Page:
It was in just such a situation that i now found myself again, bringing back those memories - including the memory of how much I disliked them - and (despite being the youngest person in the car) instantly thought 'i'm just too old for this sh1t now'. And so there we were, in an ancient Toyota Corolla, which no longer starts without being pushed, has no suspension to speak of and with bits falling off &/or scraping along the road, barreling along at typically obscene Ugandan speeds on a bouncy road with plenty of obstacles – potholes, cyclists, pedestrians, chickens; that sort of thing – and several sheer drops just to add to the likelihood of death.

I later discovered there were 6 large men on the back seat, plus 3 children and some bags, but at the time i had no way of finding out. It was impossible to turn my head far enough sideways to look. I was sharing the passenger seat with a fellow idiot (a middle aged gent), 3 children and a goat, whilst there was yet another passenger squeezed between me and the driver on the drivers seat, making gear changes memorably jerky due to the number of extra knees and legs in the way.

In my younger days, such journeys were an exciting novelty until that novelty value rapidly ran out. Now they are the sort of thing I dread and will happily pay extra to avoid if i know about it in advance: call me old fashioned, but i've long believed that the driver should have a seat to himself. Especially when he is driving.

Posted by Gelli 06:22 Archived in Uganda Tagged transportation Comments (0)

A Boda-Boda Bouncy-Bounce


AS I bounced off the tarmac for the second time, everything suddenly went into slow motion.

Almost Hollywood style, in a way, and I became suddenly, unusually and acutely aware of my situation and I seemed to have hours or even days in which to ponder the future. Not that there was much to ponder: I was bouncing across a road, no longer on the boda-boda motorcycle taxi that I had been on less than a second earlier, and could see a metal pole rapidly approaching from one direction (absolutely typical – I somehow seem to be on a collision course with the only directional road sign in the whole of Uganda!) and a matatu bearing down on me from a different direction. And, of course, the tarmac also approaching me yet again. Pretty much all i had to ponder is what I would hit first (or, rather, second, as hitting the tarmac again first seemed a no-brainer). Oddly enough, the overriding thought I remember going through my head was “I don't care what he says, but i'm not f****** paying him after this!”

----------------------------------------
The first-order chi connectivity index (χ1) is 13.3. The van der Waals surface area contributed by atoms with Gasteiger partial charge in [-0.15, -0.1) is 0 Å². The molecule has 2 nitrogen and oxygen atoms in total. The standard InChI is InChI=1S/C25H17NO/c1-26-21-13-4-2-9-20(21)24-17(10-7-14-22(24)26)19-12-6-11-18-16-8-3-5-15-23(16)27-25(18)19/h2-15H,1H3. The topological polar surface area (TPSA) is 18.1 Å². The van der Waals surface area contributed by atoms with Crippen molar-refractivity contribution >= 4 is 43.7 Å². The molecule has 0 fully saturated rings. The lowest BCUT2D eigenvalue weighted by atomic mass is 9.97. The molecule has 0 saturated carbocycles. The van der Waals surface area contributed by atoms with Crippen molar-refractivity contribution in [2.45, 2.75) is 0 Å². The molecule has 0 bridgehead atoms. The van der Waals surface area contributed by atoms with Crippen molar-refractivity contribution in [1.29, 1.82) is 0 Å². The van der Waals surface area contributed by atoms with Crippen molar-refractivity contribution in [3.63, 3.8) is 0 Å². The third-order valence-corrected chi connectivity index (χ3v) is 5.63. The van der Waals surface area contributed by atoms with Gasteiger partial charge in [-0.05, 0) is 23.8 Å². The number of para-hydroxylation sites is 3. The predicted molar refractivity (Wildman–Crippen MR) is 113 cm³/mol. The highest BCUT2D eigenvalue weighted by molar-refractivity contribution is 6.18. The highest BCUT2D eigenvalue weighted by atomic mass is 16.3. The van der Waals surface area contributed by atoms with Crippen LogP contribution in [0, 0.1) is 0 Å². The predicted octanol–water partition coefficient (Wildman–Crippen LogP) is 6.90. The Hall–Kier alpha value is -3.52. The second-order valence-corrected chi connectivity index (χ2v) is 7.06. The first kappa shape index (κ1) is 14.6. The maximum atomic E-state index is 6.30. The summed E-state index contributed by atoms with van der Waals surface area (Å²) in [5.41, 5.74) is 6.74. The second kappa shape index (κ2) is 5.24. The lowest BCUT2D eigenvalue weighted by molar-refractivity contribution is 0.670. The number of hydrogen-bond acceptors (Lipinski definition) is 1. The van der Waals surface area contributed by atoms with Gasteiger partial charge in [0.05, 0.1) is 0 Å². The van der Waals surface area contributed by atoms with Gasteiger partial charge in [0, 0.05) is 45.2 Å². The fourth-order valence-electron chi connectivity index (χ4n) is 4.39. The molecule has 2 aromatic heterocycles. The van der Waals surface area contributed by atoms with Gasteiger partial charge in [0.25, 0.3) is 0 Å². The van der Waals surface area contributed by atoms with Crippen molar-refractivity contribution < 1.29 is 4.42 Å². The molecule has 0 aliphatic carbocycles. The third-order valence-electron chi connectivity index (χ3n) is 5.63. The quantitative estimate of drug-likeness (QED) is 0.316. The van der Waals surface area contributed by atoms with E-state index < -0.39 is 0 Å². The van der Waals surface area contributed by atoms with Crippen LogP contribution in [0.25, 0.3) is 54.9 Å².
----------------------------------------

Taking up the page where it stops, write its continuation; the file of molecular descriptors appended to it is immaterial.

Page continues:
I'm not entirely sure what happened after that. The next thing I remember is being half wrapped round a pole trying to work out where I was, why I was there and what on earth had happened to my shoulder which was somewhat more painful than i remembered it being in the recent past and i'm sure hasn't always been at that angle. I then vaguely remembered having been on a boda-boda and almost in abstract wondered what had happened to it and the driver: Looking across the road I was suddenly aware of a crumpled lump of metal wrapped against a tree on fire. Hmmmm. This was probably not a good sign, and I concluded by thinking that i really DEFINITELY was not paying him now. Oddly, of the driver, there was no sign at all.

I was in Kampala, and for no specific reason except that after moaning about having to stay in Nairobi, I had managed to arrange with my Nairobi doctor to see one of his colleagues in Uganda as a once off, which gave me an entire 2weeks away from Nairobi. I had left pretty much as soon as possible on the first departure to anywhere I hadn't already been. Still lying on the floor in pain and a pool of blood - still wet, but both amazingly and scarily, it seemed not to be mine - I wryly remembered that I was due in the hospital tomorrow anyway, so I didn't have to make an extra trip to get my new injuries looked at. And just before it happened, i had been sent this great little cartoon about how my parents seem to think of me. It was almost perfect timing.

I stood up slowly – or tried to – whilst attempting to work out/remember what had happened. And promptly collapsed right into the metal sign post, and onto my newly bad shoulder, whereupon I got a millisecond of the most intense pain, heard a crunch sound and then all of a sudden had much less pain. Apparently I had popped my shoulder back in without even realising that it had dislocated. I tried to stand up again, successfully, and took stock: there were a few curious bystanders or cars watching, but in general very little attention was being paid to me or the now seriously burning tree, whilst the driver was still nowhere to be seen. I looked in the wreckage, the ditch and the tree, and definitely no driver. I still have no idea (or recollection) as to why we crashed. Realising there was not much else that i could do, I half shrugged, dusted myself off and gingerly limped down the road for a couple of hundred metres until i came across the next boda-boda, whereupon I negotiated a smaller fee with its driver, and continued on my way.